the UCLA Chicano Studies Research Center,
the Arhoolie Foundation,
and the UCLA Digital Library
In my last blog, I looked at the history of disaster songs and cited some examples from the Frontera Collection. But, as it turns out, one of the most original and provocative songs of this genre is about a disaster that never happened.
“Cataclismo En Pinotepa” by Los Andariegos (Alborada AB-00301) is a song about the public panic that gripped the town of Pinotepa Nacional, southeast of Acapulco, in 1977 after newspapers reported scientific predictions of an impending earthquake. That controversial prediction was based on a published study by seismologists in the United States who noted a long-time gap between major quakes in the state of Oaxaca along the coast of southern Mexico, one of the most seismically active areas on Earth. “A firm prediction of the occurrence time is not attempted,” states the report by an international team based at the Geophysics Laboratory of the University of Texas in Galveston. “However, a resumption of seismic activity in the Oaxaca region may precede a main shock.”
Clearly, the researchers were reluctant to pinpoint a specific date for the quake, but the press and the local rumor mill quickly supplied one. Soon enough, warnings of an imminent earthquake led to a hard-and-fast conclusion that it would hit Pinotepa on Sunday, April 23, 1978. The doomed region would also be swamped by a subsequent tsunami, according to the sensationalized forecasts.
That was enough to set off a significant exodus. Panicked residents sold off their homes and belongings at a loss, then fled for their lives. "The psychosis caused by the alarming news has induced them to sell their properties to the highest bidder,” wrote two professors of geophysics from the University of Mexico, Tomás Garza and Cinna Lomnitz. “One wonders: Who are these people picking up cheap real estate along the Oaxaca coast?"
The yellow press promptly provided some wild answers to that question. One Acapulco newspaper reported that “a foreign power” had embedded nuclear charges within the quake fault off the Oaxaca coast and planned to detonate them on April 23 by remote control from a passing plane. Most people dismissed that account as too bizarre to be believed. But many residents were convinced that oil or uranium reserves had been discovered in the area, and that foreign nationals were fueling the rumors to snap up cheap land leases.
Although the predicted quake did not hit on that day, the panic itself became the disaster. Property losses from the sell-off “were comparable to those sustained from an actual earthquake,” concluded Garza and Lomnitz in their study, The Oaxaca Gap: A Case History.
These “aftershocks” were primarily psychological. In the song by Los Andariegos, the lyric unleashes a bitter and blistering denunciation of the “idiot wise men” who misuse their knowledge, and the sensational press that traffics in gossip. The song, with guitar accompaniment and a mournful melody typical of the folk music of Oaxaca, opens with a blast at the “damned Yankees who announced in capital letters that Pinotepa would perish.”
Pongan cuidado, señores, lo que pasa en estos tiempos.
El ignorante la riega por su falta de talento.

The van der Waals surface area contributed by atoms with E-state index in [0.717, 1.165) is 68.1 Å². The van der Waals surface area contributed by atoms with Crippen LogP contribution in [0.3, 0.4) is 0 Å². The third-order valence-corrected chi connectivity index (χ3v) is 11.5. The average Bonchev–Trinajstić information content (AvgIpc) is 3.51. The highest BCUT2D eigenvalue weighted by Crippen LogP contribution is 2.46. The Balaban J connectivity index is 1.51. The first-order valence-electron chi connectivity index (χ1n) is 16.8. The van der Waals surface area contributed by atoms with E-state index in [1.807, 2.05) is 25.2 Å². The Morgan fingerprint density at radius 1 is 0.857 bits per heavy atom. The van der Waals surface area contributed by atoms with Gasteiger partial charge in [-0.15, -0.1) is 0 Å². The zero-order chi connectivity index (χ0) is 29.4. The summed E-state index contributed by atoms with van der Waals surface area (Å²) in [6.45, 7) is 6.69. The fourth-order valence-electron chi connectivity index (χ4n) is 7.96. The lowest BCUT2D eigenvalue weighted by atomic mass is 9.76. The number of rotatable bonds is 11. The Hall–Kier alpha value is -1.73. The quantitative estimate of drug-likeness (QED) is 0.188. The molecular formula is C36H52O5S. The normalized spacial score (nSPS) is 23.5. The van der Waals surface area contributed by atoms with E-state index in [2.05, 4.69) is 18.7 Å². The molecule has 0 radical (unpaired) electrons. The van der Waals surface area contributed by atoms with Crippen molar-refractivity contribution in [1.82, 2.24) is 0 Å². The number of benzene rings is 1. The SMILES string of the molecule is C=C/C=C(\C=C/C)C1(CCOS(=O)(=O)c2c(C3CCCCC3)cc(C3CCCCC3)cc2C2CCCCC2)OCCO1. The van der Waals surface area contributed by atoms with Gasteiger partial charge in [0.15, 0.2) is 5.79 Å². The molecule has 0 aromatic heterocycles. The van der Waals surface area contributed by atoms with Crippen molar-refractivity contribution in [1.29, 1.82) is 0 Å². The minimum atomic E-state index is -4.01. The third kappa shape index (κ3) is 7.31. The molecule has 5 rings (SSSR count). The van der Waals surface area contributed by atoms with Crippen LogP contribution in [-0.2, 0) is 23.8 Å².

Pero hay sabios que de plano son brutos de nacimiento.
Año del ’78, para que el mundo lo sepa,
Unos desgraciados yanquis anuncian con grandes letras
Que el día 23 de abril, se perderá Pinotepa.
The song was written by the late Higinio Peláez Ramos, a respected composer and interpreter of the stirring and haunting folkloric music of the area. Peláez founded Los Andariegos and often sang accompanied by Fide Vera (born Fidela Vera Rodríguez), his wife and faithful musical partner. The two met in Pinotepa Nacional but had to elope to get married, slipping out of town in disguise to avoid the wrath of the bride’s father. They had several children, also musicians. Two of their daughters, Rodolfina and Fidela, are credited on the song about Pinotepa, identified in the Frontera database as “Rodi Y Fide Peláez Vera.”
The composer mercilessly skewers the press in his song, presaging the current climate of utter contempt for the media. He portrays reporters as backyard gossips who enjoy the sight of people suffering. He blames their “criminal” reporting – “without a modicum of conscience” – for driving people mad and leaving them destitute (“en la miseria”) after selling off their belongings. One verse paints a picture of mass hysteria: When the date arrived, the people were so traumatized by the spread of “exaggerated news” that even the buzzing of a fly made them nervous wrecks.
Y como si ver sufrir fuera una cosa bonita,
Los medios de difusión jugando a las comadritas
Anuncian que un maremoto se puntara a Costa Chica.
Esta criminal noticia, sin la mínima conciencia,
Provoca que mucha gente casi rayen en la demencia,
Y se queden en la miseria al vender sus pertenencias
Cuando la fecha llego, la gente traumatizada,
Hasta el zumbar de la mosca los nervios les destrozaba.
Esto hace la difusión de notas exageradas.
The composer’s parting shot carries a hint of anti-intellectualism, slamming “those who study” only to provoke unpleasantness. “I prefer being ignorant,” writes Peláez, “but not be a stupid wise man.”
En fin aquí me despido, atrás de este conducto,
Y maldigo a los que estudian para provocar disgustos.
Prefiero ser ignorante, pero no ser sabio bruto.